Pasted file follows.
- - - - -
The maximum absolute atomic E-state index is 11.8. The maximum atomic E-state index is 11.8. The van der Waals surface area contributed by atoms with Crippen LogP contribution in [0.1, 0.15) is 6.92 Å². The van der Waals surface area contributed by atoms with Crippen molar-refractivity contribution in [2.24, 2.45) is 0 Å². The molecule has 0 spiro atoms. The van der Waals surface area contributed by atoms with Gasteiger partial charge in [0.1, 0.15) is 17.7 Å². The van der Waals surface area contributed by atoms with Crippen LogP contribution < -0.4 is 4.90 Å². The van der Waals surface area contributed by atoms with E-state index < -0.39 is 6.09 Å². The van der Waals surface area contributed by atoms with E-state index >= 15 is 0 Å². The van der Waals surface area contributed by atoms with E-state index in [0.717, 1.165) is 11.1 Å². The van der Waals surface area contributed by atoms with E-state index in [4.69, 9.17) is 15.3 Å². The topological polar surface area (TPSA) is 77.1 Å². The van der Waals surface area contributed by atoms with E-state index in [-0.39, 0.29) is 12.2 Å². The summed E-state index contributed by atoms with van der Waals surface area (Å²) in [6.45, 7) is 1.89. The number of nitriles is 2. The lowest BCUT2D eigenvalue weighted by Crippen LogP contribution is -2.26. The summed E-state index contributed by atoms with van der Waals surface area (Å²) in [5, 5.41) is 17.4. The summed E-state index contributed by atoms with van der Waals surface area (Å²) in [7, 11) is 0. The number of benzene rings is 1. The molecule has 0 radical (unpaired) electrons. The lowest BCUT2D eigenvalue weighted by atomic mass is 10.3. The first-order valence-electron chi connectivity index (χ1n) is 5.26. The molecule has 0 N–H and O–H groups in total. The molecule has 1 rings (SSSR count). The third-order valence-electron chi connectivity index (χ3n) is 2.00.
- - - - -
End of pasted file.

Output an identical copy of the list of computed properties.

The maximum absolute atomic E-state index is 11.8. The maximum atomic E-state index is 11.8. The van der Waals surface area contributed by atoms with Crippen LogP contribution in [0.1, 0.15) is 6.92 Å². The van der Waals surface area contributed by atoms with Crippen molar-refractivity contribution in [2.24, 2.45) is 0 Å². The molecule has 0 spiro atoms. The van der Waals surface area contributed by atoms with Gasteiger partial charge in [0.1, 0.15) is 17.7 Å². The van der Waals surface area contributed by atoms with Crippen LogP contribution < -0.4 is 4.90 Å². The van der Waals surface area contributed by atoms with E-state index < -0.39 is 6.09 Å². The van der Waals surface area contributed by atoms with E-state index >= 15 is 0 Å². The van der Waals surface area contributed by atoms with E-state index in [0.717, 1.165) is 11.1 Å². The van der Waals surface area contributed by atoms with E-state index in [4.69, 9.17) is 15.3 Å². The topological polar surface area (TPSA) is 77.1 Å². The van der Waals surface area contributed by atoms with E-state index in [-0.39, 0.29) is 12.2 Å². The summed E-state index contributed by atoms with van der Waals surface area (Å²) in [6.45, 7) is 1.89. The number of nitriles is 2. The lowest BCUT2D eigenvalue weighted by Crippen LogP contribution is -2.26. The summed E-state index contributed by atoms with van der Waals surface area (Å²) in [5, 5.41) is 17.4. The summed E-state index contributed by atoms with van der Waals surface area (Å²) in [7, 11) is 0. The number of benzene rings is 1. The molecule has 0 radical (unpaired) electrons. The lowest BCUT2D eigenvalue weighted by atomic mass is 10.3. The first-order valence-electron chi connectivity index (χ1n) is 5.26. The molecule has 0 N–H and O–H groups in total. The molecule has 1 rings (SSSR count). The third-order valence-electron chi connectivity index (χ3n) is 2.00.